Skip to content

Substance Abuse and Addiction Health Center

Acetaminophen and Alcohol a Bad Mix, Study Suggests

Nearly half who drank while taking the pain reliever reported kidney disease
Font Size
A
A
A

WebMD News from HealthDay

By Dennis Thompson

HealthDay Reporter

MONDAY, Nov. 4 (HealthDay News) -- Combining acetaminophen pain relievers, which include Tylenol, and even light amounts of alcohol can more than double the risk of kidney disease, new research suggests.

Taking the recommended dose of acetaminophen, combined with a small to moderate amount of alcohol, produces a 123 percent increased risk of kidney disease, according to a new preliminary study.

"Most people take this medication without any input from pharmacists or physicians, and that's where the public-health concern is," said lead researcher Harrison Ndetan, an associate professor for research and biostatistics at Parker University in Dallas. "People buy acetaminophen over the counter, and they also are casual alcohol users, and they don't know that there is a harmful interaction."

The study, scheduled for presentation Monday at the American Public Health Association's annual meeting in Boston, establishes only an association between an acetaminophen-and-alcohol combination and increased risk for kidney disease, not a direct cause-and-effect relationship.

Chronic acetaminophen use and chronic alcohol abuse both have been separately linked to kidney and liver disease, said Dr. Martin Zand, medical director of the kidney and pancreas transplant programs at the University of Rochester Medical Center in New York.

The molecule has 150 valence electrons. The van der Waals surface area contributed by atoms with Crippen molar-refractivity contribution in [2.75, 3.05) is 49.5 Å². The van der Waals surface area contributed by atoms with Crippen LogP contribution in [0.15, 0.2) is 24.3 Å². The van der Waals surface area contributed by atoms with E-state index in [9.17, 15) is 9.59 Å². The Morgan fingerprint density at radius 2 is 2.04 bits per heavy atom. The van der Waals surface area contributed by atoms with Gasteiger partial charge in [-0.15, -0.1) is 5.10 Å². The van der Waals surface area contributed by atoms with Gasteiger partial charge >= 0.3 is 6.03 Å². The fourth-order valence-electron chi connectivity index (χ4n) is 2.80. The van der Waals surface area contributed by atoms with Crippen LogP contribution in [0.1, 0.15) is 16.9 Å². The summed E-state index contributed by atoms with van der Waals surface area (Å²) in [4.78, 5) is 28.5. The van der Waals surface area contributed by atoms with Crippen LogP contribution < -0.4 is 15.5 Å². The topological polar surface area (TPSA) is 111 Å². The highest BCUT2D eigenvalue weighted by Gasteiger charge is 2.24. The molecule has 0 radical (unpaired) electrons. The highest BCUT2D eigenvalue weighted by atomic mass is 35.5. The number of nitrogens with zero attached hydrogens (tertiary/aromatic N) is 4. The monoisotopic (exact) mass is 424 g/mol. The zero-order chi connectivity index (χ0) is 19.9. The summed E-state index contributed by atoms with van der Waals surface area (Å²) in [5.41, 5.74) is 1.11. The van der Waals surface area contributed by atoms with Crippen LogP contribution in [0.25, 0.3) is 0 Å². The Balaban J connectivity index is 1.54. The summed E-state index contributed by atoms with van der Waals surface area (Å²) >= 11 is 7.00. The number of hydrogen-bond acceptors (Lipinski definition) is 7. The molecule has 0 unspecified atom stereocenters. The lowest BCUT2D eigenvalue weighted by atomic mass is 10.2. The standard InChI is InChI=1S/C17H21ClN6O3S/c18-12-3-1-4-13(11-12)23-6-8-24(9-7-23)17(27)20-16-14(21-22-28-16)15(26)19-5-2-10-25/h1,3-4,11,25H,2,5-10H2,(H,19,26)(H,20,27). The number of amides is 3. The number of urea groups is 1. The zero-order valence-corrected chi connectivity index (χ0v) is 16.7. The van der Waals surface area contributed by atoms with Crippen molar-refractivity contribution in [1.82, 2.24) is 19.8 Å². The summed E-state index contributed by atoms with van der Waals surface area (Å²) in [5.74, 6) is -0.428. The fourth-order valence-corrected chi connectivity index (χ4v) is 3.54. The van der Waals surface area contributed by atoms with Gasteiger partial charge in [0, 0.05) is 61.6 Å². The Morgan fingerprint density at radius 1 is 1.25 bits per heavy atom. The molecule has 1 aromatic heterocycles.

"What has not been well-studied until now is the link between some regular alcohol use and regular acetaminophen use and increasing your risk of kidney disease above the risk of either of those used separately," said Zand, who was not involved in the new research.

For the study, researchers analyzed data from more than 10,000 people who participated in the 2003-04 U.S. National Health and Nutrition Examination Survey. It included questions about alcohol consumption, use of acetaminophen and health problems.

The study found that neither normal use of acetaminophen nor light to moderate drinking posed a potential threat to kidneys.

Nearly half of the people who combined the two, however, reported health problems related to their kidneys, the researchers said. Specifically, of the 2.6 percent who took the combination, 1.2 percent reported kidney dysfunction.

Alcohol can interfere with the gene that regulates the way the body processes acetaminophen, Ndetan said, adding that this is the most likely potential explanation for the association found in the study.

Today on WebMD

pills pouring from prescription bottle
Video
Hangover Myths Slideshow
Slideshow
 
Woman experiencing withdrawal symptoms
Article
prescription medication
Article
 
Hands reaching for medicine
Article
overturned shot glass
Article
 
assortment of medication
Article
How to Avoid Social Drinking
Article